I gave up television twelve years ago and have not been tempted
to return to it. Had I needed a reminder of why I made that
decision, a viewing of "Outfoxed" would have provided
"Outfoxed" is a straightforward and powerful critique
of Rupert Murdocks Fox News network. Created by Robert
Greenwald, with help from MoveOn.Com and others, "Outfoxed"
doesnt pretend to be Fair and Balanced, as
does Fox News.
But its no less effective for wearing its point of view
on its sleeve. Its simply honest. And the documentary
makes it sufficiently clear that Fox News isnt. Greenwald
isnt questioning that Fox News has a right to its opinions.
The argument is that its opinions are dressed up as if they
were news. "Outfoxed" makes a convincing argument
that Fox News is really a shill for the Republican Party and
conservative politics in general.
What fascinated me most was the portrait of a man named Bill
OReilly. One suspects that something tragic must have
occurred in Bills life, something he never worked through.
The man is a bully. What isnt so obvious is how he is
able to attract guests to his show. Hes rude, impolite,
and thoughtless. He confuses loud mouthed threats with rational
argument. When his opinions are challenged, his favorite response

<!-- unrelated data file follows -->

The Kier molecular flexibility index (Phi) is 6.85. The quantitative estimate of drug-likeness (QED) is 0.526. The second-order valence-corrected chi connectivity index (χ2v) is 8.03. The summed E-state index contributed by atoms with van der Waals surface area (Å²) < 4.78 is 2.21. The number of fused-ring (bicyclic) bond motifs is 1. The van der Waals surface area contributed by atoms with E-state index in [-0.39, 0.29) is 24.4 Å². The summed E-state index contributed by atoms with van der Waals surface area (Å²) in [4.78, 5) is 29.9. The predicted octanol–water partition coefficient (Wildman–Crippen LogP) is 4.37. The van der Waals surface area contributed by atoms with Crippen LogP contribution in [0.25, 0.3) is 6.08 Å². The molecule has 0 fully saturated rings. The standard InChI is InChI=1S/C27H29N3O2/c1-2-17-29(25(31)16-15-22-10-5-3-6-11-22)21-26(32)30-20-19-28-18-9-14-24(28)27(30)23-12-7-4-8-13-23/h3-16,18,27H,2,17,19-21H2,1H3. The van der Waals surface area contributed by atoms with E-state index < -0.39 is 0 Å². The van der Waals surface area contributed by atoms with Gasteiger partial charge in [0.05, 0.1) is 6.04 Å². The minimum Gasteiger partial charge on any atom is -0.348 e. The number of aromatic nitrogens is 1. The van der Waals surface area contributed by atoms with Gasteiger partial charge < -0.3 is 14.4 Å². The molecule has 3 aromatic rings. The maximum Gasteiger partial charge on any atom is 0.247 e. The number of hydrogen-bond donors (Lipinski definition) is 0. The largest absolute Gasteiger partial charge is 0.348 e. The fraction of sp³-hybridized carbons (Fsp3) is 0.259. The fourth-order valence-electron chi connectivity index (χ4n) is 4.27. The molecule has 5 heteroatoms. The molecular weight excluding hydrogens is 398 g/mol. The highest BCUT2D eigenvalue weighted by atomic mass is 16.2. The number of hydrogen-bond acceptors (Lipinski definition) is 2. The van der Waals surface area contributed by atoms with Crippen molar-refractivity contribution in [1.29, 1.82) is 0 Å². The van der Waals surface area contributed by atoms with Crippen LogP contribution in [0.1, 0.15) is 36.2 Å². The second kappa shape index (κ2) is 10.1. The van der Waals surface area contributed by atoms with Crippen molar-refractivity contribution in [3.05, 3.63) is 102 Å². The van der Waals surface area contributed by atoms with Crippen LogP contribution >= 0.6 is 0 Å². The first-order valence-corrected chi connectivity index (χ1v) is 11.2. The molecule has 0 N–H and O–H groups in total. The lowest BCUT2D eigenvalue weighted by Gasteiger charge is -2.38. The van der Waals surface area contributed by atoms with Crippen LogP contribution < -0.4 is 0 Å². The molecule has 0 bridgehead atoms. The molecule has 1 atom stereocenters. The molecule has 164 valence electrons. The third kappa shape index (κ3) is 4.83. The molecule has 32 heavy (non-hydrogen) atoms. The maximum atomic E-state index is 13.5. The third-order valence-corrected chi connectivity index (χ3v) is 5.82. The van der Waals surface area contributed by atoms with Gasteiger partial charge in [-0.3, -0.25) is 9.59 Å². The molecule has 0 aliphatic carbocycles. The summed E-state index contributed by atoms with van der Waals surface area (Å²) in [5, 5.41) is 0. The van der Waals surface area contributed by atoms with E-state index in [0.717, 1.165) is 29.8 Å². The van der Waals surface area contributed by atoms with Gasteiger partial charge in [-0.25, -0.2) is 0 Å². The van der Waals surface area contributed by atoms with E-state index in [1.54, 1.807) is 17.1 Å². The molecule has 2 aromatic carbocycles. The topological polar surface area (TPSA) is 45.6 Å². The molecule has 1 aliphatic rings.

seems to be "Shut Up", repeated ever more loudly.
If that fails to wither the guest, his last recourse is to turn
off the guests microphone. A few episodes like that might
have entertainment value, but after a while, why would anyone
bother to tune in?
My hat is off to the folks at 41st Avenue Theatre, in Capitola,
for booking "Outfoxed". Its indeed a public
service to make this film available to the community.
Now on to a different kind of film, though at its heart, "Mean
Creek" is also about a bully. "Mean Creek", written
and directed by Jacob Aaron Estes, was made for $500,000. And
its at least ten times better than most films that cost
ten or even a hundred times as much to make. With a talented
young cast and a terrific script, Estes retells a story seemingly
encoded in our genes.
A recent study indicates that the contemplation of revenge feels
good. It activates pleasure centers in the brain. (I found a
report on this study in the on-line edition of Scientific American.)
No wonder then that the small pack of teenagers in Estes
film should exhibit such relish when plotting a payback scheme
against a local schoolyard bully.
But thinking about revenge is different from executing the act.
As these teenagers discover, action carries with it the possibility
of unanticipated consequence.
"Mean Creek" is about more than revenge. Though parents
rarely appear on the screen, "Mean Creek" is also
about family dysfunction. And its about the various ways
we relate to crisis and tragedy. And most beautifully, "Mean
Creek" provides us an unsentimental but openhearted examination
of the interior life of a bully, rather than simply a record
of his social transgressions.
The performance of Josh Peck as George, a lonely, but oddly
brilliant bully, is the highlight of the film, though all the
actors do well.
"Mean Creek" is no mean achievement. Jacob Aaron Estes
is already a better director and writer than many a veteran
Hollywood hand. I highly recommend this, his first feature film.
For KUSPs Film Gang, this is Dennis Morton.